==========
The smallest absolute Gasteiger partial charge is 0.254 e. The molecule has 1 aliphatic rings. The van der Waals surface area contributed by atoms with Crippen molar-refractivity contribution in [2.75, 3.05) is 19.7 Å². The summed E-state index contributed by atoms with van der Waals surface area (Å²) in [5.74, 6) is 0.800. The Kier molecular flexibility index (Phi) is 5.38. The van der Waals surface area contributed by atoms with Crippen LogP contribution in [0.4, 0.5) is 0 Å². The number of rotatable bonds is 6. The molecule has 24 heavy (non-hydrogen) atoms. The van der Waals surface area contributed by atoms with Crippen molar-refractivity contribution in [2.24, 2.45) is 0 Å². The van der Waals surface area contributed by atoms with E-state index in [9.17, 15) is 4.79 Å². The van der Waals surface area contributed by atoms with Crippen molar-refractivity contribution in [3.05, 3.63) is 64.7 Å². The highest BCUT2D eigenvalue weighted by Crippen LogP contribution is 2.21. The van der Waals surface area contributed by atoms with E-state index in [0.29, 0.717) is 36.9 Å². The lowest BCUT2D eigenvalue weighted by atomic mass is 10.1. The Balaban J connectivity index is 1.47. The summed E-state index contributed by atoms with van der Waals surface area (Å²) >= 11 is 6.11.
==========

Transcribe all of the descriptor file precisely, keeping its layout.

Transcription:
The smallest absolute Gasteiger partial charge is 0.254 e. The molecule has 1 aliphatic rings. The van der Waals surface area contributed by atoms with Crippen molar-refractivity contribution in [2.75, 3.05) is 19.7 Å². The summed E-state index contributed by atoms with van der Waals surface area (Å²) in [5.74, 6) is 0.800. The Kier molecular flexibility index (Phi) is 5.38. The van der Waals surface area contributed by atoms with Crippen LogP contribution in [0.4, 0.5) is 0 Å². The number of rotatable bonds is 6. The molecule has 24 heavy (non-hydrogen) atoms. The van der Waals surface area contributed by atoms with Crippen molar-refractivity contribution in [2.24, 2.45) is 0 Å². The van der Waals surface area contributed by atoms with E-state index in [9.17, 15) is 4.79 Å². The van der Waals surface area contributed by atoms with Crippen molar-refractivity contribution in [3.05, 3.63) is 64.7 Å². The highest BCUT2D eigenvalue weighted by Crippen LogP contribution is 2.21. The van der Waals surface area contributed by atoms with E-state index in [0.29, 0.717) is 36.9 Å². The lowest BCUT2D eigenvalue weighted by atomic mass is 10.1. The Balaban J connectivity index is 1.47. The summed E-state index contributed by atoms with van der Waals surface area (Å²) >= 11 is 6.11.